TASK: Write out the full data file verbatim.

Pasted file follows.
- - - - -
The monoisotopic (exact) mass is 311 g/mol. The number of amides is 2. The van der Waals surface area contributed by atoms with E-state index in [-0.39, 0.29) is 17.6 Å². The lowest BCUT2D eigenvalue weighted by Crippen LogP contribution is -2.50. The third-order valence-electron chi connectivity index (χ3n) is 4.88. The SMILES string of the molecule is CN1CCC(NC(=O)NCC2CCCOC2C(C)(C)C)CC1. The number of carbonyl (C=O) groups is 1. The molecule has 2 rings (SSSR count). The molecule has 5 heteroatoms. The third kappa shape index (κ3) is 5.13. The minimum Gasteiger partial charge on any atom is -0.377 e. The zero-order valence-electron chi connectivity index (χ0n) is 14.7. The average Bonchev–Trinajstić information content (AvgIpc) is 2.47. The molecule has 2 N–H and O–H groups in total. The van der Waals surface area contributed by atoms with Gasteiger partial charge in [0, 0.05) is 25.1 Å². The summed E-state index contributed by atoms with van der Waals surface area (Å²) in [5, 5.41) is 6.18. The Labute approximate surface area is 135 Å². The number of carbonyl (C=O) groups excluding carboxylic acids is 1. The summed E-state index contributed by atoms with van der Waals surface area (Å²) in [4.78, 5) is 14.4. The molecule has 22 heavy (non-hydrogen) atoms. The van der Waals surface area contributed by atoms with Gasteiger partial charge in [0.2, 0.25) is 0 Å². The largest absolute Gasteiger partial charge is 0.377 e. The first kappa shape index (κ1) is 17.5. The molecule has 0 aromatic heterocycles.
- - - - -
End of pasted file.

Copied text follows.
The monoisotopic (exact) mass is 311 g/mol. The number of amides is 2. The van der Waals surface area contributed by atoms with E-state index in [-0.39, 0.29) is 17.6 Å². The lowest BCUT2D eigenvalue weighted by Crippen LogP contribution is -2.50. The third-order valence-electron chi connectivity index (χ3n) is 4.88. The SMILES string of the molecule is CN1CCC(NC(=O)NCC2CCCOC2C(C)(C)C)CC1. The number of carbonyl (C=O) groups is 1. The molecule has 2 rings (SSSR count). The molecule has 5 heteroatoms. The third kappa shape index (κ3) is 5.13. The minimum Gasteiger partial charge on any atom is -0.377 e. The zero-order valence-electron chi connectivity index (χ0n) is 14.7. The average Bonchev–Trinajstić information content (AvgIpc) is 2.47. The molecule has 2 N–H and O–H groups in total. The van der Waals surface area contributed by atoms with Gasteiger partial charge in [0, 0.05) is 25.1 Å². The summed E-state index contributed by atoms with van der Waals surface area (Å²) in [5, 5.41) is 6.18. The Labute approximate surface area is 135 Å². The number of carbonyl (C=O) groups excluding carboxylic acids is 1. The summed E-state index contributed by atoms with van der Waals surface area (Å²) in [4.78, 5) is 14.4. The molecule has 22 heavy (non-hydrogen) atoms. The van der Waals surface area contributed by atoms with Gasteiger partial charge in [0.2, 0.25) is 0 Å². The largest absolute Gasteiger partial charge is 0.377 e. The first kappa shape index (κ1) is 17.5. The molecule has 0 aromatic heterocycles.